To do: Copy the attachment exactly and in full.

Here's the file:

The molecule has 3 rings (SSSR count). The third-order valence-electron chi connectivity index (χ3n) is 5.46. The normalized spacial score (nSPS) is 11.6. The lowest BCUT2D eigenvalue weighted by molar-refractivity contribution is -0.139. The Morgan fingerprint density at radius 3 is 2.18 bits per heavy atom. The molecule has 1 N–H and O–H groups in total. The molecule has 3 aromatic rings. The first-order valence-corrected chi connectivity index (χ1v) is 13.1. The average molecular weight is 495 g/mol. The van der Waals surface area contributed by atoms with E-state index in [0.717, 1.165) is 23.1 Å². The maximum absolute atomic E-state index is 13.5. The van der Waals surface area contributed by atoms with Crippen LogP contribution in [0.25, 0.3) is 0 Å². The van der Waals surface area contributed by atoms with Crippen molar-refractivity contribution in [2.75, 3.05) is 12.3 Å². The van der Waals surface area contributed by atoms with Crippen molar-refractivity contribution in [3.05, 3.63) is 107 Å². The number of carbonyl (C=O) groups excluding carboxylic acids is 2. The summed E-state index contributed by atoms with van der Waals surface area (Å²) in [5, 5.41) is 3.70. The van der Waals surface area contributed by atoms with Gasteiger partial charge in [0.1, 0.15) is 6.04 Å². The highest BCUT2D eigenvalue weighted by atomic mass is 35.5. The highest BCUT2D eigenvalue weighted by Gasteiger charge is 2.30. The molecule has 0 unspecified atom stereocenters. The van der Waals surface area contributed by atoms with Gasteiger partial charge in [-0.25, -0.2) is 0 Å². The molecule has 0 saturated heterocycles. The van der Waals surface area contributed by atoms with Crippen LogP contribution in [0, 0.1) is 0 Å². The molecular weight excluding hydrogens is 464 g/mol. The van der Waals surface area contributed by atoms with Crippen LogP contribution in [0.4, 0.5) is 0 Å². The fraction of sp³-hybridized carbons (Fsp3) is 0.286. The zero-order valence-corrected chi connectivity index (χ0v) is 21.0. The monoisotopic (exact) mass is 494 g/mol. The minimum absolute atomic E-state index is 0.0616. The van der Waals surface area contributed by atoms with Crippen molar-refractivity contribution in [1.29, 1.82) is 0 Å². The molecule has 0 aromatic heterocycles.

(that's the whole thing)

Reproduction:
The molecule has 3 rings (SSSR count). The third-order valence-electron chi connectivity index (χ3n) is 5.46. The normalized spacial score (nSPS) is 11.6. The lowest BCUT2D eigenvalue weighted by molar-refractivity contribution is -0.139. The Morgan fingerprint density at radius 3 is 2.18 bits per heavy atom. The molecule has 1 N–H and O–H groups in total. The molecule has 3 aromatic rings. The first-order valence-corrected chi connectivity index (χ1v) is 13.1. The average molecular weight is 495 g/mol. The van der Waals surface area contributed by atoms with E-state index in [0.717, 1.165) is 23.1 Å². The maximum absolute atomic E-state index is 13.5. The van der Waals surface area contributed by atoms with Crippen LogP contribution in [0.25, 0.3) is 0 Å². The van der Waals surface area contributed by atoms with Crippen molar-refractivity contribution in [2.75, 3.05) is 12.3 Å². The van der Waals surface area contributed by atoms with Crippen molar-refractivity contribution in [3.05, 3.63) is 107 Å². The number of carbonyl (C=O) groups excluding carboxylic acids is 2. The summed E-state index contributed by atoms with van der Waals surface area (Å²) in [5, 5.41) is 3.70. The van der Waals surface area contributed by atoms with Gasteiger partial charge in [0.1, 0.15) is 6.04 Å². The highest BCUT2D eigenvalue weighted by atomic mass is 35.5. The highest BCUT2D eigenvalue weighted by Gasteiger charge is 2.30. The molecule has 0 unspecified atom stereocenters. The van der Waals surface area contributed by atoms with Gasteiger partial charge in [-0.25, -0.2) is 0 Å². The molecule has 0 saturated heterocycles. The van der Waals surface area contributed by atoms with Crippen LogP contribution in [0, 0.1) is 0 Å². The molecular weight excluding hydrogens is 464 g/mol. The van der Waals surface area contributed by atoms with Crippen LogP contribution in [0.4, 0.5) is 0 Å². The fraction of sp³-hybridized carbons (Fsp3) is 0.286. The zero-order valence-corrected chi connectivity index (χ0v) is 21.0. The monoisotopic (exact) mass is 494 g/mol. The minimum absolute atomic E-state index is 0.0616. The van der Waals surface area contributed by atoms with Crippen molar-refractivity contribution in [1.29, 1.82) is 0 Å². The molecule has 0 aromatic heterocycles.